The Art World Works From Home: Artist Gabriel Kuri Is Brushing Up on His Drumming Skills and Reading About How to Raise Resilient Teens

The art world may be working remotely, but it certainly does not stop. We're checking in with art-world professionals to see how they work from home.

Artist Gabriel Kuri.

The art world may be on lockdown, but it certainly does not stop. During this unprecedented time, we’re checking in with art-world professionals, collectors, and artists to get a glimpse into how they are working from home.

Since the celebrated Brussels-based artist Gabriel Kuri’s work often hinges on creating new systems from the ephemera of daily life, there’s a way in which he’s already spent decades doing what many people have only been forced to do since the world ground to a halt a few months back. Yet that doesn’t necessarily mean the transition to an isolated lifestyle was simple. Although he’s enjoyed the luxury of more family time and his studio remains easily accessible, Kuri’s most recent solo exhibition was cut short, and in his eyes, the online art world is still missing something essential—a problem that is finally starting to fade now that Europe and other parts of the globe are reopening.

Read on to hear about the ways music, a Fluxus great, and a previously under-appreciated vegetable have kept him steady in turbulent times.

Where is your new “office”?

I am privileged to have my studio around the block from where we live, so I can still take some escapades over there.

A view inside Gabriel Kuri's studio. Courtesy of the artist.

A view inside Gabriel Kuri’s studio. Courtesy of the artist.

What are you working on right now (and were any projects of yours interrupted by the lockdown)?

My exhibition “spending static to save gas” at the Douglas Hyde Gallery in Dublin was unfortunately closed halfway into its run. I am trying to focus on manual work, hoping that this will lead me somewhere my mind seems not to find the stamina for.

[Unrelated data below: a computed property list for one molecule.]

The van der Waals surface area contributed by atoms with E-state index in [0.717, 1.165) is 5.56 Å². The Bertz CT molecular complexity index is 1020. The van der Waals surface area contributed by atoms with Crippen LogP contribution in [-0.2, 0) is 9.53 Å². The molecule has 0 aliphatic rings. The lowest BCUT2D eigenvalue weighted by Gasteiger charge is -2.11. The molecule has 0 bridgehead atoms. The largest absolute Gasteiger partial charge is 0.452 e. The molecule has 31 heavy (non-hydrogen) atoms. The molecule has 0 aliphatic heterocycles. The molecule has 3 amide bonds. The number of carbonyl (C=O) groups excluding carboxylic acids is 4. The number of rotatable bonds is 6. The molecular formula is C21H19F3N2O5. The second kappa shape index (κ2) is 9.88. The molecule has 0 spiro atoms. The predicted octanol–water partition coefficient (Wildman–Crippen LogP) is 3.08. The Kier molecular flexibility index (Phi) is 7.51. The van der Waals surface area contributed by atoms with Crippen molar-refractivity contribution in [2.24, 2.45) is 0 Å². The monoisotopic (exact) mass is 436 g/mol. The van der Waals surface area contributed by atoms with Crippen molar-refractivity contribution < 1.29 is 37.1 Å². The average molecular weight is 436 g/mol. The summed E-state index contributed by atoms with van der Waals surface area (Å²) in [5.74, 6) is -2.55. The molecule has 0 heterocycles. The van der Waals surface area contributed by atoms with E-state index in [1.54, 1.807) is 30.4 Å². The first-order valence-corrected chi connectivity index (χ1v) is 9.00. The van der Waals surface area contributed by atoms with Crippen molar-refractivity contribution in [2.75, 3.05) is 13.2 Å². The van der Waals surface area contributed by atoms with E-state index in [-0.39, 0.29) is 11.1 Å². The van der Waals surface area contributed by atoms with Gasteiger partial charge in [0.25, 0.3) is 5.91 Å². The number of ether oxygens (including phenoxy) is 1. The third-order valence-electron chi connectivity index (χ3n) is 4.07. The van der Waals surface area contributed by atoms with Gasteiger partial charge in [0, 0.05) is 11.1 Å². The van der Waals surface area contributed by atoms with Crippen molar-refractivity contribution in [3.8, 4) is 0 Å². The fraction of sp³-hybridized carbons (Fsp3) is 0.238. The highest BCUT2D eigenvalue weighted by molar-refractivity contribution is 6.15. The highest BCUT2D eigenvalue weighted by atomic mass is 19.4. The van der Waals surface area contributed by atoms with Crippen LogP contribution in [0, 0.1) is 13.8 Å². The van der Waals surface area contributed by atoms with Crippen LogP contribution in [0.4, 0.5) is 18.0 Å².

How has your work changed now that you are doing it from home?

I am not able to see any change yet, only slowing down. My work is the only way I can make sense of life in all its aspects and dimensions, and everything is so affected and upside down that it feels ambitious to try and make much sense right now.

What are you reading, both online and off?

We Need to Talk: A Straight-Talking Guide to Raising Resilient Teenagers by Ian Williamson.

Have you visited any good virtual exhibitions recently?

I don´t mean to underestimate the efforts of those (including the galleries that represent me) who are posting online exhibitions, but for me the ideas virtual and exhibition cannot be so quickly reconciled. I would rather think of the screen as having a distinct use and never as a surrogate for actual presence. I would rather not forget my longing to be present while I turn to the screen for other kinds of stimuli. Ultimately art (making it and witnessing it) can and should be seen as a form of resistance to life online.

Have you taken up any new hobbies?

I picked up on some snare drum rudiments on my practice pad after many years of not doing it.

What is the first place you want to travel once this is over?

Mexico City to see my parents.

If you are feeling stuck while self-isolating, what’s your best method for getting un-stuck?

I am very close to our 14-year-old twins and being near them has been the best way to stay sane. We also have a great library with hundreds of art books, that helps too.

What was the last TV show, movie, or YouTube video you watched?

Reggae Britannia, a documentary about the impact of Jamaican music in Britain of the 1970s and ’80s.

If you could have one famous work of art with you, what would it be?

If I am entitled to many small works of the same kind and size, I would have one of the walls at home covered with pencil drawings by Joseph Beuys.

Favorite recipe to cook at home? 

I have been appreciating leeks more and more these days. They have provided a fleshy and versatile alternative to onions and garlic.

1. Slice leeks into rings, sauté with olive oil (add sea salt to taste) and any of the following:

  • parsley
  • chopped string beans
  • small squares of white cabbage

2. Then add brown rice, quinoa, chick peas, lentils or any other grain, warm or even tepid.

This simple pairing will provide a reliably delicious and very compatible taste to any number of meals.

What are you most looking forward to doing once social distancing has been lifted? 

Embracing people I miss.

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